Predator 2 (1990)
Release Date: November 21st, 1990 MPAA Rating: R
Director: Stephen Hopkins Actors: Danny Glover, Gary Busey, Ruben Blades, Maria Conchita Alonso, Bill Paxton, Robert Davi, Adam Baldwin, Kent McCord, Morton Downey Jr., Calvin Lockhart
n 1997 in Los Angeles (oddly set seven years into the future), with temperatures reaching 109 degrees, an alien trophy hunter descends upon the concrete jungle to prey on a sampling of humanity’s warriors. A Columbian and Jamaican drug-lord turf war is in full swing on the streets, with machinegun-toting thugs duking it out as all sorts of collateral damage occurs. Law enforcement is woefully outgunned and outmanned, but Lieutenant Michael R. Harrigan (Danny Glover), along with detectives Danny (Ruben Blades) and Leona (Maria Conchita Alonso), is committed to stopping the salvos of gunfire. But when they make their way up to the Scorpion Gang headquarters, all the rivaling mobsters are dead – killed without the use of bullets, before the assailant slinks past the officers undetected.
DEA Special Task Force Agent Peter J. Keyes (Gary Busey) is given jurisdiction over the gangland fighting, supposedly to prevent King Willie (Calvin Lockhart), the voodoo priest of the local posses, from usurping the entire West Coast. But it’s quickly evident that Keyes, with all of his hi-tech gadgetry, isn’t a Fed – and that the new player in town is something more than human. Harrigan wants to get to the bottom of the slayings, as well as Keyes’ true motives, but his mission is impeded by his superiors – and made agonizingly personal when Danny is dispatched by the alien menace.
As with the first film, “Predator 2” opens with a spectacular action sequence, which attempts to outdo the staggering amount of spent ammo seen in the predecessor. But this new scene lacks the impressiveness of Schwarzenegger and his musclebound crew engaging in their over-the-top, heroic rescue operation (there’s something impersonal and unsympathetic about gang warfare). There’s also a significant amount of bloodshed, as the intention is clearly a mix of horror and action.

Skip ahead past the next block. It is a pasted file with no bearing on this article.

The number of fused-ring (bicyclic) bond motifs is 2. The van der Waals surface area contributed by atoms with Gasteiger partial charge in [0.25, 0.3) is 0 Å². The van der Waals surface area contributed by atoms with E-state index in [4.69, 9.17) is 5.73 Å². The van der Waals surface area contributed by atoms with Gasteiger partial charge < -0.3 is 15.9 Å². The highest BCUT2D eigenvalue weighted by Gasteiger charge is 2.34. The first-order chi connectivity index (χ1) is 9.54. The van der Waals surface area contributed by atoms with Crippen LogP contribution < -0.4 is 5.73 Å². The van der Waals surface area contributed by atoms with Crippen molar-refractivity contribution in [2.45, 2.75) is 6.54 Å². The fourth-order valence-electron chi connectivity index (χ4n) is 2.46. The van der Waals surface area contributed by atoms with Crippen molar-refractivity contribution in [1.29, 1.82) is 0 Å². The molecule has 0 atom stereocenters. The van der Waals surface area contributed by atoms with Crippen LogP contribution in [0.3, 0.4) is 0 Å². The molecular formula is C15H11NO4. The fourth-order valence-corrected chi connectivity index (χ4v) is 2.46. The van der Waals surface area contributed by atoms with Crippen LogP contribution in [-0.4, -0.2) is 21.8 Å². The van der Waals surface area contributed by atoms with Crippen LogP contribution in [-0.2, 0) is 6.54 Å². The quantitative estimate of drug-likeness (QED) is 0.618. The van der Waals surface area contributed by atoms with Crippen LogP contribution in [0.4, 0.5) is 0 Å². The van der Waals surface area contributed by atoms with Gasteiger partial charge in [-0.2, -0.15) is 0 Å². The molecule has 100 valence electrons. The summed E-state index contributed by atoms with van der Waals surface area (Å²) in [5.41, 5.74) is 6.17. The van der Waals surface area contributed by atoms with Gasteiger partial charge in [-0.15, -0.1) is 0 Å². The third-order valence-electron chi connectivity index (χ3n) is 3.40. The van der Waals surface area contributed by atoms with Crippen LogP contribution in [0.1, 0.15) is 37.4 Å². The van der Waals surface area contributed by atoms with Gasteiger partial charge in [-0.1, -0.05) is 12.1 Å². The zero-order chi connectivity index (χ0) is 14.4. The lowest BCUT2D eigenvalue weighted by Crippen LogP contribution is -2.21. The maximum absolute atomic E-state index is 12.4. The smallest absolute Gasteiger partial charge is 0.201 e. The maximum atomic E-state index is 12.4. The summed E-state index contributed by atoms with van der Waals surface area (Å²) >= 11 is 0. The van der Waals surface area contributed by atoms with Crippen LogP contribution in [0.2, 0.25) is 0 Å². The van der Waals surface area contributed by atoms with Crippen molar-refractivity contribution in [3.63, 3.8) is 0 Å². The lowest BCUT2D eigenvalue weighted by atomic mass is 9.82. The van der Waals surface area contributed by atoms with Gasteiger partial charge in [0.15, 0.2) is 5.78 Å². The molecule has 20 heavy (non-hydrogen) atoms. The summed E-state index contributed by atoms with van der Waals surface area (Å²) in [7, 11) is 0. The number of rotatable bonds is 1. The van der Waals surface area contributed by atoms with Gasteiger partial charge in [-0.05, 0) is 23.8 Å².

A stereotypically chaotic police precinct is the first of many practically comedic inclusions, followed by a subway gimmick in which every commuter unveils a handgun to thwart a mugging (which leads to an atmospheric but confusing ambush), and a little old lady disturbed by the predator’s improvised self-surgery. Bill Paxton’s hotshot cop Jerry Lambert provides nothing but comic relief, while Busey fails to appear as tough and serious as he should be. And Glover is far from the appropriately formidable soldier, instead merely allowed to live on several occasions, rather than skillfully persevering (though his acting talent breathes a little life into a battleground of indistinct troopers). Fortunately, Alan Silvestri’s sensational score is reused nicely, extending suspense and gravity to otherwise generic monster movie scenarios.
The special effects haven’t improved much since the original, with the chameleonic invisibility cloak still largely unconvincing, but the predator gets some new toys, spiffier technology, and a different playground with which to interact. A computer tracking and monitoring system is highly derivative of “Aliens” and an interruptive “Special Report” news clip segment resembles concepts from “Robocop,” but a slaughterhouse onslaught and a clever twist on the recognizable self-destruct mechanism are welcome additions. Hunting patterns, habits, and origins are also elaborated upon, while the final moments aboard the spaceship shed some light on the amusing possibility of 20th Century Fox’s other alien franchise coexisting in the same cinematic universe.
– Mike Massie